CLAY: a common material with an ancient history…
Versatile, sensuous, malleable, as basic as mud and as old as art itself, clay is increasingly emerging as a material of choice for a wide range of contemporary artists.
Ceramic art, referring specifically to American ceramic art, has finally come out of the closet, kicking and disentangling itself from domestic servitude and minor-arts status—perhaps for good. Over the past year, New York has seen, in major venues, a spate of clay-based art. There was the much-lauded Ken Price retrospective at the Metropolitan Museum of Art, as well as his exhibitions at Franklin Parrasch Gallery and the Drawing Center. Once known as a ceramist, Price is now considered a sculptor, one who has contributed significantly to the perception of ceramics as fine art.
Populist as well as elitist, its inclusive nature might be one reason for its current appeal. It has infinite versatility, from the purely formal to the functional. It is a substance every child has played with,
and it is responsive to the primal instinct to make things by hand. Clay allows the artist to create form in spontaneous and direct ways that other mediums do not.
What do the Artists have to say?
Arlene Shechet, Sculptor: “I’m not a ceramic artist,” Shechet insists. “I’m an artist who works in clay. I like working in clay because it is very direct experience. I like the resistance of clay. It’s a physical enterprise, and you can make anything out of it. It doesn’t have a character until you give it one.”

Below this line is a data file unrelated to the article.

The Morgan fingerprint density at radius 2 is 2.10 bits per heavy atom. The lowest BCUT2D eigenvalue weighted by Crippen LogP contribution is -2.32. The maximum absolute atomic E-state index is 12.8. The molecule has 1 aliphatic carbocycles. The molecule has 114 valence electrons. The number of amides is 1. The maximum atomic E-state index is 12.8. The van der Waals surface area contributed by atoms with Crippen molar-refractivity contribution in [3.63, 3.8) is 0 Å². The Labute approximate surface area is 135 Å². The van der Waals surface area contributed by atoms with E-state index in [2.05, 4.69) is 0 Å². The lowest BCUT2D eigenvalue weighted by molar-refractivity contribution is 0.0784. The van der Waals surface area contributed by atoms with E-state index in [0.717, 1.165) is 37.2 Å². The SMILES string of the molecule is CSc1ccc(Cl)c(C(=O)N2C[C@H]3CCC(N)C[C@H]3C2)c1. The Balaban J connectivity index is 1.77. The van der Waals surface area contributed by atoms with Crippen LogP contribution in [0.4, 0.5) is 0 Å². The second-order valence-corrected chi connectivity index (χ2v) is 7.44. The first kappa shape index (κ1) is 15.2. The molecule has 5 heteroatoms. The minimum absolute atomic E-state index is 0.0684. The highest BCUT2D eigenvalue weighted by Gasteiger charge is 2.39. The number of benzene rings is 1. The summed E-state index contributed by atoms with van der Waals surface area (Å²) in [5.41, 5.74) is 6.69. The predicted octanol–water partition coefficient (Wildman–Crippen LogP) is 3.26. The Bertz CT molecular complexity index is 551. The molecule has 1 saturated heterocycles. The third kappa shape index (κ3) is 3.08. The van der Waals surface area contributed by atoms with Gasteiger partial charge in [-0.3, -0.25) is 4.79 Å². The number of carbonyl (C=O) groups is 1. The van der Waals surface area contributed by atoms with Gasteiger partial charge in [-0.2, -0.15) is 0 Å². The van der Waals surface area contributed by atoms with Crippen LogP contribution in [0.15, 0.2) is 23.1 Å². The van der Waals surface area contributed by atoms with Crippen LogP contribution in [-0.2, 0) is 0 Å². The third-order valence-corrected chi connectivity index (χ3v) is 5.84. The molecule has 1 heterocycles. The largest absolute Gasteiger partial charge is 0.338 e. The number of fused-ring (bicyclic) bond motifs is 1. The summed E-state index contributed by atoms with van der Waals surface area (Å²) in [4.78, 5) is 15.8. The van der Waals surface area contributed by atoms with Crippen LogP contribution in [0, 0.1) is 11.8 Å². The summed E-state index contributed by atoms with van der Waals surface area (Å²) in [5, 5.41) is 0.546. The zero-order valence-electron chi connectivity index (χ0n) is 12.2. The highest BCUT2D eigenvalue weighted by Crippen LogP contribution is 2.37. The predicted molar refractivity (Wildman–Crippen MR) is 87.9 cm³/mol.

Julia Kunin, Sculptor: “Clay,” she says, “gives me the freedom to create something intense, raw, over the top.”
It has allowed me to pile things up, break things down, play, and make mistakes.” Kunin loves the immediacy of a material that is “as basic as mud,” she points out. “I am addicted to the unpredictability and iridescence of the glazes I’m using as well as the range of their colors and their psychedelic qualities.”
As these artists and many others, frequently women, wrestle with a material deeply embedded in rules, craft, and tradition, they are widening its trajectories, spinning it into the art-world mainstream, into blue-chip desirability. They are waiting for the day, as Cherubini says, when clay—no longer synonymous with the counterculture, with hippies and vegans—is just a material like any other, and those who use it are not ghettoized as ceramic artists.
Lilly Wei is a New York–based art critic, independent curator, and a contributing editor of ARTnews.